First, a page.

Friday, August 11, 2017

Hinging on the Winds of History

I have seen the number  of 90.000.000 million people are practicing some form of karate around the world today. Now that number may not be correct, but it makes a point about how widespread karate has become.



What  is more amazing when you go back to 1900, just a short while ago, the number man have been a few hundred, I have seen no numbers to suggest any number is correct, just conjecture on my part.



But 1900 ad, the practice of karate was a privilege that might be extended only to members of the right class of people on Okinawa, Shown at festivals, that would be about it.  It was not thought as something appropriate to teach to the young in schools.


Then there are four pivot points that we can point too, when things changed that made a difference.

(Ok, there are more that 4 things, but let’s keep this simple to start)


1.  Itosu wrote his letter to the Okinawan school board, and they paid attention to his proposal.


As Okinawa was under Japanese control since 1870, the Japanese certainly were controlling what education there was in Okinawa. It is not hard to imagine they might have not paid any attention to Itosu’s ideas and so the concept went no where. Karate was not introduced at the teachers college, and karate programs were not supported to be developed in the schools.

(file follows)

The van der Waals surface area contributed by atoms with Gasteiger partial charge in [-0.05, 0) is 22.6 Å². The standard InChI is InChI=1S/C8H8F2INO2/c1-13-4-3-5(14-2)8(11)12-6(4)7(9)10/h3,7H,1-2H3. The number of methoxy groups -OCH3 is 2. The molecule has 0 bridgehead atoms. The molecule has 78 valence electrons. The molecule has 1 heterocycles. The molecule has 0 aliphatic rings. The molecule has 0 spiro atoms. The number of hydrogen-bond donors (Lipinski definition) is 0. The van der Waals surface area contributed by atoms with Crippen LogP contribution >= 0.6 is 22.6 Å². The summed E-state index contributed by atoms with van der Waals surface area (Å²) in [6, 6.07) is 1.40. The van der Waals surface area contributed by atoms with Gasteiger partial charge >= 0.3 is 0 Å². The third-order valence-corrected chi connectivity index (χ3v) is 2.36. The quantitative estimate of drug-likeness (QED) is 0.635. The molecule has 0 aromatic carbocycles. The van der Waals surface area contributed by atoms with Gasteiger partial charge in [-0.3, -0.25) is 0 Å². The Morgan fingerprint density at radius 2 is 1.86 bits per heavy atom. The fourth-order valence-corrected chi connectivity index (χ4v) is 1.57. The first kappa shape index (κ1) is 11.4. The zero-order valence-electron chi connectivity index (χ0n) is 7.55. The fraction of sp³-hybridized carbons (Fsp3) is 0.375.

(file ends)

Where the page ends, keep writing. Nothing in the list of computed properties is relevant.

That would have meant many of that generation would not have been exposed to karate and in time gone on to become instructors.


2. When Prince Hirohito toured Okinawa, perhaps he was not interested in seeing a karate demonstration. And when one was proposed  for Japan, he also might not have been so inclined. In turn Professor Kano might not have been interested, preferring what his own practice of judo offered.


A result of these events not having taken place, the opening door for Funakoshi, Mabuni, Miyagi, Motobu and all the rest that followed might not have happened. Japan was a country on a mission. They were conquering all of their world, their University students being trained to become Administrators, Officers and the like. There is every reason to believe they would have not had an interest in a quaint Okinawan practice.


So no preliminary foothold in Japan.



3. Then the winds of war intervened. The outcome might have been the same, but though different choices, the invasion of Okinawa could have been bypassed. The was might have gone in a different direction. A decision to bypass Okinawa as too costly to the main invasion of Japan could have been made.


The vast destruction might have not taken place on Okinawa. The karate seniors might have survived the War.


They could have not agreed to the changes those who were interested.

Then they might have seen no reason for uniformity, organizations, adopting training uniforms as opposed to tradition. Seeing no need to keeping track of students progress via rank.


Their art might have been retained only for those of the right Okinawan rank, never to be shared with others. That had been their traditional model.


4. And the decision might have been made not to station troops on Okinawa. Then going so far as granting Okinawa independence from everyone in 1972, not returning them to Japan.


Leaving the Okinawans in complete charge of this minor cultural heritage.


Of course it did not happen this way, but it is not unreasonable to consider it might have been.


And karate remaining Okinawan.

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